pam_pwquality man page
pam_pwquality — PAM module to perform password quality checking
This module can be plugged into the password stack of a given service to provide some plug-in strength-checking for passwords. The code was originally based on pam_cracklib module and the module is backwards compatible with its options.
The action of this module is to prompt the user for a password and check its strength against a system dictionary and a set of rules for identifying poor choices.
The first action is to prompt for a single password, check its strength and then, if it is considered strong, prompt for the password a second time (to verify that it was typed correctly on the first occasion). All being well, the password is passed on to subsequent modules to be installed as the new authentication token.
The checks for strength are:
Is the new password a palindrome?
- Case Change Only
Is the new password the the old one with only a change of case?
Is the new password too much like the old one? This is primarily controlled by one argument, difok which is a number of character changes (inserts, removals, or replacements) between the old and new password that are enough to accept the new password.
Is the new password too small? This is controlled by 6 arguments minlen, maxclassrepeat, dcredit, ucredit, lcredit, and ocredit. See the section on the arguments for the details of how these work and there defaults.
Is the new password a rotated version of the old password?
- Same consecutive characters
Optional check for same consecutive characters.
- Too long monotonic character sequence
Optional check for too long monotonic character sequence.
- Contains user name
Check whether the password contains the user's name in some form.
- Dictionary check
The Cracklib routine is called to check if the password is part of a dictionary.
These checks are configurable either by use of the module arguments or by modifying the /etc/security/pwquality.conf configuration file. The module arguments override the settings in the configuration file.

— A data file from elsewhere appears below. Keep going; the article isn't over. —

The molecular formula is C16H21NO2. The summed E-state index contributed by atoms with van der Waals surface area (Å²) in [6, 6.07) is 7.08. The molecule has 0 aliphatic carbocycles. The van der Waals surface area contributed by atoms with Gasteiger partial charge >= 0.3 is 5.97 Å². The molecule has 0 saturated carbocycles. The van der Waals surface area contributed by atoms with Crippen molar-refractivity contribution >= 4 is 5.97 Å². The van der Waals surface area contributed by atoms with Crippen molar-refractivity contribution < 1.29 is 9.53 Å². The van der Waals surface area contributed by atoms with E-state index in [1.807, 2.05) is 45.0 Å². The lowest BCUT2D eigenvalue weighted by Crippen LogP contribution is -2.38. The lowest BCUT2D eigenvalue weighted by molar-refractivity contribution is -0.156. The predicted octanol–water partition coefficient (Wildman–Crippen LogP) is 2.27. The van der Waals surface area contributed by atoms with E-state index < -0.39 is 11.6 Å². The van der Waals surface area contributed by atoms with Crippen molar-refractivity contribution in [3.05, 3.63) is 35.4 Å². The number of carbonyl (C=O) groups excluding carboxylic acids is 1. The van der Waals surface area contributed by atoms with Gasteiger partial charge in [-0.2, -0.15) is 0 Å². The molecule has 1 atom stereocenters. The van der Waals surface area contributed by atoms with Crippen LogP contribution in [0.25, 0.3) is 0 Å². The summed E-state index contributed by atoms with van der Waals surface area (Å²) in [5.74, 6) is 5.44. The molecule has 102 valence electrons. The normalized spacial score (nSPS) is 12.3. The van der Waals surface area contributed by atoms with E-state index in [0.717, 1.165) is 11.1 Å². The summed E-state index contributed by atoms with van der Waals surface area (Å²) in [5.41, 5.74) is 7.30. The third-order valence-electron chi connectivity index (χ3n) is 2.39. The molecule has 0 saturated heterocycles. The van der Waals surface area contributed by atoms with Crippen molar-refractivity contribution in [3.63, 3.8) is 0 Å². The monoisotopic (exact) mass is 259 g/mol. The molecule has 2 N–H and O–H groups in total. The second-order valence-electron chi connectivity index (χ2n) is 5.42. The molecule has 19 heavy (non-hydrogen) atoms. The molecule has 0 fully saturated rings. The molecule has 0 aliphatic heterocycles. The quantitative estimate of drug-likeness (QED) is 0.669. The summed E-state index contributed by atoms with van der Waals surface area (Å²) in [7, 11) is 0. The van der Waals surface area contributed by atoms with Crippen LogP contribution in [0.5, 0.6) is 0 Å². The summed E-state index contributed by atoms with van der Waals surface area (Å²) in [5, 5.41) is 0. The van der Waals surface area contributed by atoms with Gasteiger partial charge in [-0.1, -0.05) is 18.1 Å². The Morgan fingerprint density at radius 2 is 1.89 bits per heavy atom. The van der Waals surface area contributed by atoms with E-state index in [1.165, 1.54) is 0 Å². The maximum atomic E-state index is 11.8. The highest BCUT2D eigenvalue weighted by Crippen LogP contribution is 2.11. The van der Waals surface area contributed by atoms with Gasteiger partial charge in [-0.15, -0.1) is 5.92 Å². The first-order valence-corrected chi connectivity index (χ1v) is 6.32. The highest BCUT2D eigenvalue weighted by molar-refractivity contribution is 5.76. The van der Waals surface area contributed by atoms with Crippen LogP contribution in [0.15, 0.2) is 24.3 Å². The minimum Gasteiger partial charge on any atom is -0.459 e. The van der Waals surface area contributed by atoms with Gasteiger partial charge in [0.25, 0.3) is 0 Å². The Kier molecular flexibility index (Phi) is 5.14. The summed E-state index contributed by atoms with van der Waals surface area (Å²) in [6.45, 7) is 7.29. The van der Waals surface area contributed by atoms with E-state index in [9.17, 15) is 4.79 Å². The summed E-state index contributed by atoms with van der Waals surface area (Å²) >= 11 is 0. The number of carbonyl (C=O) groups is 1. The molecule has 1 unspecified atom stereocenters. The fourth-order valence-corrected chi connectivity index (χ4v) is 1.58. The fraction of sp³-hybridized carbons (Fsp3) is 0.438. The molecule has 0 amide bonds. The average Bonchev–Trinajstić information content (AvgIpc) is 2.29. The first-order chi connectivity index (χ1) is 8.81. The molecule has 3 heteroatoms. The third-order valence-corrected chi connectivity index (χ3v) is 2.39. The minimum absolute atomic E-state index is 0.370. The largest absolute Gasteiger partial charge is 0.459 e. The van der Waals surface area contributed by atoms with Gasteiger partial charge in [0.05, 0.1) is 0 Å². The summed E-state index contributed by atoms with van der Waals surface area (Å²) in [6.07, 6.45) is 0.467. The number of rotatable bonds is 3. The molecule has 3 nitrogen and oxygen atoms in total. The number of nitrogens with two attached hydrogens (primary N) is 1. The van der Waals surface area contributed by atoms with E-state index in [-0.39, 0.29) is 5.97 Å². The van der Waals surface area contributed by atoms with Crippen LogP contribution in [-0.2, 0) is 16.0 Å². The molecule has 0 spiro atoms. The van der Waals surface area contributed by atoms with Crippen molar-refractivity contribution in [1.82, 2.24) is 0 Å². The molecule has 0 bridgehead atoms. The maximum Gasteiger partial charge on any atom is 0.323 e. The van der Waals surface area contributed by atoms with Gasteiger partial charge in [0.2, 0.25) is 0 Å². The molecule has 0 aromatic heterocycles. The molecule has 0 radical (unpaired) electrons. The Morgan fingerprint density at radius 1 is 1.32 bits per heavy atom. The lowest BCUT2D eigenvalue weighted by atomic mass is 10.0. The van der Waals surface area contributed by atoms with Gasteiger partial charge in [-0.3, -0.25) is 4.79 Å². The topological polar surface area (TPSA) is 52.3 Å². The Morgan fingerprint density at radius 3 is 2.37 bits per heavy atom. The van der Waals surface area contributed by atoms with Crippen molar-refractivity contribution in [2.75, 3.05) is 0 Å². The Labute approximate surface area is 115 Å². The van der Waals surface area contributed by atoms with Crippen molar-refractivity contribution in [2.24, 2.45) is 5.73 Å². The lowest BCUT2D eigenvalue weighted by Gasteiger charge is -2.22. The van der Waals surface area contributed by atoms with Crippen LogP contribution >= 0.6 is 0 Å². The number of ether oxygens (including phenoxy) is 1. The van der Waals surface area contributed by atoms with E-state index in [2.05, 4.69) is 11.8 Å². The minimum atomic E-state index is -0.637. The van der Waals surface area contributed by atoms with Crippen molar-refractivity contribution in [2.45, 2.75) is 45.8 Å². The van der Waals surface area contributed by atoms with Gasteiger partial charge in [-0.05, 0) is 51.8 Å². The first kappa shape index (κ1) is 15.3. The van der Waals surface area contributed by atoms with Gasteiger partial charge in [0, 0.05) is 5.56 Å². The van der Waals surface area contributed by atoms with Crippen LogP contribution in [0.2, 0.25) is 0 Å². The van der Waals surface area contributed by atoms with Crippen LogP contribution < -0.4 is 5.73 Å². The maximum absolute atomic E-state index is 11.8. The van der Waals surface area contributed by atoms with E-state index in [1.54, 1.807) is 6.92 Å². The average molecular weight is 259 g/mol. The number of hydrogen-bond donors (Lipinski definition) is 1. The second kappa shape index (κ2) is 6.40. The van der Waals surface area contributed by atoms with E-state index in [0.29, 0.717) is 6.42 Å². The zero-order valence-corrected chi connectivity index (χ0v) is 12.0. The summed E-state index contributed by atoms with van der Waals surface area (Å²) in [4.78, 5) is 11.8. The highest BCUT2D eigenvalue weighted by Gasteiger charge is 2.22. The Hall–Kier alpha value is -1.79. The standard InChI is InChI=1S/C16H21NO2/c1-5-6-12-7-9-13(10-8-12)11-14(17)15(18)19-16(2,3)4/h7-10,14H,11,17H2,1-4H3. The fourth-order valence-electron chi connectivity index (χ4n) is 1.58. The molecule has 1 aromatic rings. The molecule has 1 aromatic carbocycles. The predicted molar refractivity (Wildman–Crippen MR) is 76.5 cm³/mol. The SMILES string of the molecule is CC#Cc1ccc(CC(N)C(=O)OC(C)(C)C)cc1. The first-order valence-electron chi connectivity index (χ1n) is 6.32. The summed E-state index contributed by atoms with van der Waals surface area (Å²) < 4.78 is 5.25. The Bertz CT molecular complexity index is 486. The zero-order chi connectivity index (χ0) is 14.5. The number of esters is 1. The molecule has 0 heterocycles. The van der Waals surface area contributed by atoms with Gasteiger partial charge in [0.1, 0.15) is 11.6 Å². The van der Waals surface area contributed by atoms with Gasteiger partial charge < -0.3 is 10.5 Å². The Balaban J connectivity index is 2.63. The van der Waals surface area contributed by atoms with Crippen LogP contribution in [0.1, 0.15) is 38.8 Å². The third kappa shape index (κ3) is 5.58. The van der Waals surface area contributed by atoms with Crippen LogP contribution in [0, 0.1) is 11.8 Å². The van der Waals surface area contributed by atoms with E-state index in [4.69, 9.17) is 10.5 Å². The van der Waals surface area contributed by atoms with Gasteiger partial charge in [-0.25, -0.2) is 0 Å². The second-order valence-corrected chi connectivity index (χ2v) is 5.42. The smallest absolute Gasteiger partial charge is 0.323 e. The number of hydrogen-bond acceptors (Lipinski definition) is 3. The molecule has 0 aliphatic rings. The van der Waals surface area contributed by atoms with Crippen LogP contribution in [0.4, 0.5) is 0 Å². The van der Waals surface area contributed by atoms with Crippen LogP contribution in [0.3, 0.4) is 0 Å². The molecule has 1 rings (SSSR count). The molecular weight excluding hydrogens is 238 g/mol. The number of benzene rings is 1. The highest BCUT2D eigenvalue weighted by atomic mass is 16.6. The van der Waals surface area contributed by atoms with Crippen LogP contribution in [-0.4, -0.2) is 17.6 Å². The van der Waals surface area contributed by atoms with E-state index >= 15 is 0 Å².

This option makes the module write information to syslog(3) indicating the behavior of the module (this option does not write password information to the log file).
The default action is for the module to use the following prompts when requesting passwords:
"New UNIX password: "and
"Retype UNIX password: ". The example word UNIX can be replaced with this option, by default it is empty.
Prompt user at most N times before returning with error. The default is 1.
This argument will change the default of 1 for the number of changes in the new password from the old password.
The special value of 0 disables all checks of similarity of the new password with the old password except the new password being exactly the same as the old one.
The minimum acceptable size for the new password (plus one if credits are not disabled which is the default). In addition to the number of characters in the new password, credit (of +1 in length) is given for each different kind of character (other, upper, lower and digit). The default for this parameter is 8. Note that there is a pair of length limits also in Cracklib, which is used for dictionary checking, a "way too short" limit of 4 which is hard coded in and a build time defined limit (6) that will be checked without reference to minlen.
(N >= 0) This is the maximum credit for having digits in the new password. If you have less than or N digits, each digit will count +1 towards meeting the current minlen value. The default for dcredit is 0 which means there is no bonus for digits in password.
(N < 0) This is the minimum number of digits that must be met for a new password.
(N >= 0) This is the maximum credit for having upper case letters in the new password. If you have less than or N upper case letters, each upper case letter will count +1 towards meeting the current minlen value. The default for ucredit is 0 which means there is no bonus for upper case letters in password.
(N < 0) This is the minimum number of upper case letters that must be met for a new password.
(N >= 0) This is the maximum credit for having lower case letters in the new password. If you have less than or N lower case letters, each lower case letter will count +1 towards meeting the current minlen value. The default for lcredit is 0 which means there is no bonus for lower case letters in password.
(N < 0) This is the minimum number of lower case letters that must be met for a new password.
(N >= 0) This is the maximum credit for having other characters in the new password. If you have less than or N other characters, each other character will count +1 towards meeting the current minlen value. The default for ocredit is 0 which means there is no bonus for other characters in password.